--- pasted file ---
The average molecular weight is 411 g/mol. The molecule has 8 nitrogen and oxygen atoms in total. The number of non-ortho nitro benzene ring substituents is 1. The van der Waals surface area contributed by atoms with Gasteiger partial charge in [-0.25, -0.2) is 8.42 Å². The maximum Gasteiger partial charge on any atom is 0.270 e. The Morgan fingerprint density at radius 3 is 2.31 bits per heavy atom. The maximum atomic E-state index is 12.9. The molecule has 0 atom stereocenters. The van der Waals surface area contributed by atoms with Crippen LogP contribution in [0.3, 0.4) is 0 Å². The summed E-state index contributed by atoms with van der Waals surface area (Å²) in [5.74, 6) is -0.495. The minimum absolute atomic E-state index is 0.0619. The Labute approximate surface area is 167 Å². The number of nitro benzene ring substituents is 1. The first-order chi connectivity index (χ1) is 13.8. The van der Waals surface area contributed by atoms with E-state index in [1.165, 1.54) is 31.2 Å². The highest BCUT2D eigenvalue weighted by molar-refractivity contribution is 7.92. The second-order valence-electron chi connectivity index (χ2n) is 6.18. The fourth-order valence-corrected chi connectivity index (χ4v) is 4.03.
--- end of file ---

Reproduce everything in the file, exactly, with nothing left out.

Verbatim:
The average molecular weight is 411 g/mol. The molecule has 8 nitrogen and oxygen atoms in total. The number of non-ortho nitro benzene ring substituents is 1. The van der Waals surface area contributed by atoms with Gasteiger partial charge in [-0.25, -0.2) is 8.42 Å². The maximum Gasteiger partial charge on any atom is 0.270 e. The Morgan fingerprint density at radius 3 is 2.31 bits per heavy atom. The maximum atomic E-state index is 12.9. The molecule has 0 atom stereocenters. The van der Waals surface area contributed by atoms with Crippen LogP contribution in [0.3, 0.4) is 0 Å². The summed E-state index contributed by atoms with van der Waals surface area (Å²) in [5.74, 6) is -0.495. The minimum absolute atomic E-state index is 0.0619. The Labute approximate surface area is 167 Å². The number of nitro benzene ring substituents is 1. The first-order chi connectivity index (χ1) is 13.8. The van der Waals surface area contributed by atoms with E-state index in [1.165, 1.54) is 31.2 Å². The highest BCUT2D eigenvalue weighted by molar-refractivity contribution is 7.92. The second-order valence-electron chi connectivity index (χ2n) is 6.18. The fourth-order valence-corrected chi connectivity index (χ4v) is 4.03.